Meclizine (INN, or meclozine) is an antihistamine considered to be an antiemetic. It is sold under the brand names Bonine, Bonamine, Antivert, Postafen, Sea Legs, and Dramamine (Less Drowsy Formulation). Emesafene is a combination of meclizine (1/3) and pyridoxine (2/3). In Canada, Antivert Tab (which is no longer available) was a combination of meclizine and nicotinic acid.
Meclizine is a first-generation antihistamine of the piperazine class. It is structurally and pharmacologically similar to buclizine, cyclizine, and hydroxyzine, but has a shorter half-life of six hours compared to cyclizine and hydroxyzine with about 20 hours (though half-life should not be confused with frequency of duration). It is used as an antivertigo/antiemetic agent, specifically in the prevention and treatment of nausea, vomiting, and dizziness associated with motion sickness.
Meclizine is less anticholinergic than many other antihistamines and other agents used for their antiemetic and antipruritic effects. Along with the aforementioned efficacy against nausea and itching, meclizine also shares the anxiolytic, analgesic-sparing (potentiating), sedative, and other effects of its chemical relatives cyclizine and hydroxyzine to varying extents. Related to this is the reported ability of meclizine to potentiate the antispasmodic, antidiarrhoeal, and other effects of diphenoxylate, loperamide, and difenoxin. Meclizine is sometimes combined with opioids, especially ones of the open-chain class like methadone, dextropropoxyphene, and dipipanone (originally combined with meclizine's parent drug cyclizine, the brand name of this combination is Diconal). The trend of mixing piperazine antihistamines has caught on in the United States, with some methadone users potentiating their doses with meclizine or hydroxyzine (cyclizine has only just recently been introduced to the U.S. OTC market in 2009, sold under the brand name Marezine at higher prices than generic equivalents of meclizine and hydroxyzine).
Meclizine is an antagonist at H1 receptors. It possesses anticholinergic, central nervous system depressant, and local anesthetic effects. Its antiemetic and antivertigo effects are not fully understood, but its central anticholinergic properties are partially responsible. The drug depresses labyrinth excitability and vestibular stimulation, and it may affect the medullary chemoreceptor trigger zone.
Meclizine is approved by the U.S. Food and Drug Administration (FDA) to treat symptoms of motion sickness and for management of vertigo that stems from diseases affecting the vestibular system. Meclizine's safety and efficacy in children younger than 12 years old has not been established, therefore use in this population is not recommended. Also, meclizine should be taken with caution in the elderly (older than 65 years) because of increased risk of confusion and amnesia.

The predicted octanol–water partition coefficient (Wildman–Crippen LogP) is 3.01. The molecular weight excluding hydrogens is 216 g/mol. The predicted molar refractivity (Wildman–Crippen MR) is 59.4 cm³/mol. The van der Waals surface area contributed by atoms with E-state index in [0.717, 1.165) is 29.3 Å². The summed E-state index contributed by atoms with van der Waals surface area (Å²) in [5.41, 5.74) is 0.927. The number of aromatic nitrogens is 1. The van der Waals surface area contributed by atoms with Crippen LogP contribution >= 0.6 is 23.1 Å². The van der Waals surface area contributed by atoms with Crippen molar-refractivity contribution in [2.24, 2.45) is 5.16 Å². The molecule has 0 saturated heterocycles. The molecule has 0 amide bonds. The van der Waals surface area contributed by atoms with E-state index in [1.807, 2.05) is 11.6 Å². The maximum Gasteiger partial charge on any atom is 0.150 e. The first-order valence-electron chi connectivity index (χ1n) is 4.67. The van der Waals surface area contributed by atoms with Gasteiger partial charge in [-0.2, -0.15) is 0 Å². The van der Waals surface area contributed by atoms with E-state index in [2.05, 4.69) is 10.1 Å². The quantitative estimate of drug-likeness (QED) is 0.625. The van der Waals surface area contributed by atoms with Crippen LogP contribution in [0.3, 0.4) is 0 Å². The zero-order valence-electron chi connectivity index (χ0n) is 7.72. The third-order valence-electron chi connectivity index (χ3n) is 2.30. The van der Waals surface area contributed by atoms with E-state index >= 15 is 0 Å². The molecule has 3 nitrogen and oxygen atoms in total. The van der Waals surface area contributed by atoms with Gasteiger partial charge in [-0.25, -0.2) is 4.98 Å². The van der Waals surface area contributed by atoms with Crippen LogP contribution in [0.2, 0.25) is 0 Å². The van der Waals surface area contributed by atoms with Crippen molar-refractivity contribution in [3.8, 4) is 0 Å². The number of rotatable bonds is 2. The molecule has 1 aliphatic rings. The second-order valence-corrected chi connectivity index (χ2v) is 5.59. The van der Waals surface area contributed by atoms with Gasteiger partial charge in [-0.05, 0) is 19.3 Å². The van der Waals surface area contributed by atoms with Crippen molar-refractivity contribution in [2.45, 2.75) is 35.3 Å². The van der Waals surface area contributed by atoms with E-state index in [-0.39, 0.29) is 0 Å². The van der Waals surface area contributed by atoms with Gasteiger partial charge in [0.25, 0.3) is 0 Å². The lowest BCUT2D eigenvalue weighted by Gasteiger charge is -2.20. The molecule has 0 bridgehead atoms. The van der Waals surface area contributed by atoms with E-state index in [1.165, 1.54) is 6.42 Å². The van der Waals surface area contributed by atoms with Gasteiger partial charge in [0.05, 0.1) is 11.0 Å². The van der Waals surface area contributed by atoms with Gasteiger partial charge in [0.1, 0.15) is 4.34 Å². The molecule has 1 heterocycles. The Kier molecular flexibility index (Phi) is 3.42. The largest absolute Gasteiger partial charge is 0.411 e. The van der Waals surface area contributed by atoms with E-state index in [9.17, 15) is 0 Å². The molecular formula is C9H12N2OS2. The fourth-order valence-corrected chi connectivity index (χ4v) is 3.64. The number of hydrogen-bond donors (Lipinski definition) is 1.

Meclizine is effective in inhibiting the symptoms of motion sickness, such as nausea, vomiting, and dizziness. The recommended dose is 25–50 mg orally, taken one hour before travel. The dose may be repeated every 24 hours as needed.
Some common side effects such as drowsiness, dry mouth, and tiredness may occur. Meclizine has been shown to have fewer dry mouth side effects than the traditional treatment for motion sickness, transdermal scopolamine. A very serious allergic reaction to this drug is unlikely, but seek immediate medical attention if it occurs. Symptoms of a serious allergic reaction may include: rash, itching/swelling, severe dizziness, and/or trouble breathing.
Drowsiness may result as a side effect of taking meclizine. Users are advised not to operate heavy machinery while under the influence. The consumption of alcohol while under the influence of meclizine may result in additional drowsiness.
As with any anticholinergic agent, meclizine may cause confusion or aggravate symptoms in those with dementia in the geriatric population (older than 65 years). Therefore caution should be used when administering meclizine to the elderly.
(4-Chlorphenyl)-phenylmethanol is halogenated with thionyl chloride before adding acetylpiperazine. The acetyl group is cleaved with diluted sulfuric acid. An N-alkylation of the piperzine ring with 3-methylbenzylchloride completes the synthesis.
Alternatively, the last step can be replaced by a reductive N-alkylation with 3-methylbenzaldehyde. The reductive agent is hydrogen, and Raney nickel is used as a catalyst.
Meclizine is obtained and used as a racemate, a 1:1 mixture of the two stereoisomers. Drug forms contain the dihydrochloride.